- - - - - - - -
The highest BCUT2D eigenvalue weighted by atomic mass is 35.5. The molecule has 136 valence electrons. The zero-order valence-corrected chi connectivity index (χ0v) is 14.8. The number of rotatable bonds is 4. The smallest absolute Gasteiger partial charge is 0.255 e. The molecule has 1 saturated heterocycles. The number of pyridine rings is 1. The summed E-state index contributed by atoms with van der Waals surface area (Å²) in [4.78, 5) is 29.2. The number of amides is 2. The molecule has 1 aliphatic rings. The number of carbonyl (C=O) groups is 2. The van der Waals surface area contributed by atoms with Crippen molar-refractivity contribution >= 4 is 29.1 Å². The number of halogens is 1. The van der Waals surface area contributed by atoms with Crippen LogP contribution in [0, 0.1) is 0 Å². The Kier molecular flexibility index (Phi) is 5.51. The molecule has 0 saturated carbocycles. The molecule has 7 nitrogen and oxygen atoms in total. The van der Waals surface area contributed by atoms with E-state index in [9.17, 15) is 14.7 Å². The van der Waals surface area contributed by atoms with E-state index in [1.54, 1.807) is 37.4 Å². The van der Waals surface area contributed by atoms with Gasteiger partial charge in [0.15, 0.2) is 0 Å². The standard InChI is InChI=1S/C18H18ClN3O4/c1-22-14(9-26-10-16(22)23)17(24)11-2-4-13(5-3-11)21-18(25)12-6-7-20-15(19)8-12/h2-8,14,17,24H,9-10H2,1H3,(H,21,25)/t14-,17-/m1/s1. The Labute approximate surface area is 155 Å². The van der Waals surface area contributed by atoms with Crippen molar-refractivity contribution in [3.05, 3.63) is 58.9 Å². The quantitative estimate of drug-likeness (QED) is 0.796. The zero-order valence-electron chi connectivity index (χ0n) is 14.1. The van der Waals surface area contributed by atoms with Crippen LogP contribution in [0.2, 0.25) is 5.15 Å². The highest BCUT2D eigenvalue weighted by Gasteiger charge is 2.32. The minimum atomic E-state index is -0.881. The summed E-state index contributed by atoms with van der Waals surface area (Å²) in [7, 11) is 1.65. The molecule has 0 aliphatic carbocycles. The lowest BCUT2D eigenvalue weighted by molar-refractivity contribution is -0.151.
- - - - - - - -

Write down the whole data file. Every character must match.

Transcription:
The highest BCUT2D eigenvalue weighted by atomic mass is 35.5. The molecule has 136 valence electrons. The zero-order valence-corrected chi connectivity index (χ0v) is 14.8. The number of rotatable bonds is 4. The smallest absolute Gasteiger partial charge is 0.255 e. The molecule has 1 saturated heterocycles. The number of pyridine rings is 1. The summed E-state index contributed by atoms with van der Waals surface area (Å²) in [4.78, 5) is 29.2. The number of amides is 2. The molecule has 1 aliphatic rings. The number of carbonyl (C=O) groups is 2. The van der Waals surface area contributed by atoms with Crippen molar-refractivity contribution >= 4 is 29.1 Å². The number of halogens is 1. The van der Waals surface area contributed by atoms with Crippen LogP contribution in [0, 0.1) is 0 Å². The Kier molecular flexibility index (Phi) is 5.51. The molecule has 0 saturated carbocycles. The molecule has 7 nitrogen and oxygen atoms in total. The van der Waals surface area contributed by atoms with E-state index in [9.17, 15) is 14.7 Å². The van der Waals surface area contributed by atoms with E-state index in [1.54, 1.807) is 37.4 Å². The van der Waals surface area contributed by atoms with Gasteiger partial charge in [0.15, 0.2) is 0 Å². The standard InChI is InChI=1S/C18H18ClN3O4/c1-22-14(9-26-10-16(22)23)17(24)11-2-4-13(5-3-11)21-18(25)12-6-7-20-15(19)8-12/h2-8,14,17,24H,9-10H2,1H3,(H,21,25)/t14-,17-/m1/s1. The Labute approximate surface area is 155 Å². The van der Waals surface area contributed by atoms with Crippen molar-refractivity contribution in [3.05, 3.63) is 58.9 Å². The quantitative estimate of drug-likeness (QED) is 0.796. The zero-order valence-electron chi connectivity index (χ0n) is 14.1. The van der Waals surface area contributed by atoms with Crippen LogP contribution in [0.2, 0.25) is 5.15 Å². The highest BCUT2D eigenvalue weighted by Gasteiger charge is 2.32. The minimum atomic E-state index is -0.881. The summed E-state index contributed by atoms with van der Waals surface area (Å²) in [7, 11) is 1.65. The molecule has 0 aliphatic carbocycles. The lowest BCUT2D eigenvalue weighted by molar-refractivity contribution is -0.151.